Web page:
The Last Chase (1981)

Following a lethal plague which has wiped out millions of people and a severe oil crisis that has caused driving to be outlawed, an authoritarian government has come into power and set up restrictive, rigidly enforced codes of proper conduct that have made individual freedom a thing of the past. Stubbornly rebellious former race car driver Frank Hart (an appropriately stalwart and rock-like Lee Majors), frustrated with the fascist society he can’t comfortably acquit himself to the stifling dictates of, decides to drive his red Porsche to the still liberated California, taking equally recalcitrant electronics whiz kid Ring McCarthy (winningly played by Chris Makepeace) along with him on a perilous trek across America’s desolate abandoned highways. Shrewd regime toady Hawkins (finely essayed to smug’n’smarmy perfection by George Touliatos) assigns batty old ace Air Force pilot J.G. Williams (a delightfully spunky Burgess Meredith, howling like a crazed bloodhound and clearly having a grand old time mugging it up) to track Hart down and kill him.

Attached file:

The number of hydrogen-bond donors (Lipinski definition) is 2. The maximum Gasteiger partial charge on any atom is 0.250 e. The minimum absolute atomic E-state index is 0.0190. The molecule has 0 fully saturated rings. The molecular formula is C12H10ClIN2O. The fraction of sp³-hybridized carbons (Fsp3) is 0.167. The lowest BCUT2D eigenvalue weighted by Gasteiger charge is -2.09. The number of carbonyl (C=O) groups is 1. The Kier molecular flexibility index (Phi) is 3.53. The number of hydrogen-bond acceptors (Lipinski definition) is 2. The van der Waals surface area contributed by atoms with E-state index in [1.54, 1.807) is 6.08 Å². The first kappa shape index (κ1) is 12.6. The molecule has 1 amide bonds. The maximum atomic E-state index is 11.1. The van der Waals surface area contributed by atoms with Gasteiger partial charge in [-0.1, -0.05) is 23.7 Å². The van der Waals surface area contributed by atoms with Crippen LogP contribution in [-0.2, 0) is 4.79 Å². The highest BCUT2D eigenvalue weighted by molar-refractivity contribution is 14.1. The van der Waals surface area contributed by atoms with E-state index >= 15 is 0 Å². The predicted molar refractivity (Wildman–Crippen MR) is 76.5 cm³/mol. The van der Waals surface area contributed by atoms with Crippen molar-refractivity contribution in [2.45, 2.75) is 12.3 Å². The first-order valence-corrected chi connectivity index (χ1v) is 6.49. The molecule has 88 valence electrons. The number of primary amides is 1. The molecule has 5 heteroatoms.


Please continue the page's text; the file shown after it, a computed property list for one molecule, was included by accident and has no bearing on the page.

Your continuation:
An on-target celebration of rugged individualism and a frightfully prescient pre-90’s prediction of mass bureaucratic conformity taken to a hideously repressive extreme, “The Last Chase” really cuts it as a rip-roaringly exciting and effective futuristic sci-fi/car chase action thriller movie ode to “stand up to the Man and to hell with the System” status quo defying rebellion and independence. Director Martyn Burke (who co-wrote the nicely thoughtful script with Roy Moore and C.R. O’Christopher), aided by Gil (“Blood Beach,” “The Manipulater”) Melle’s jaunty, swelling score, keeps the pace rattling along at a crisp, steady tempo, occasionally pausing for moments of quiet introspection and character development which ensure that the film has plenty of heart to spare (the rapport between Hart and McCarthy is especially breezy and appealing). Moreover, this feature’s portrait of a seriously uptight, anal retentive, overly rule conscientious no-fun near future society has uncanny parallels to nauseatingly stuffy 90’s political correctness, thus giving the picture a topicality and resonance that’s sadly still quite timely even today. An extremely good, pleasingly provocative and rather scarily prophetic science fiction film.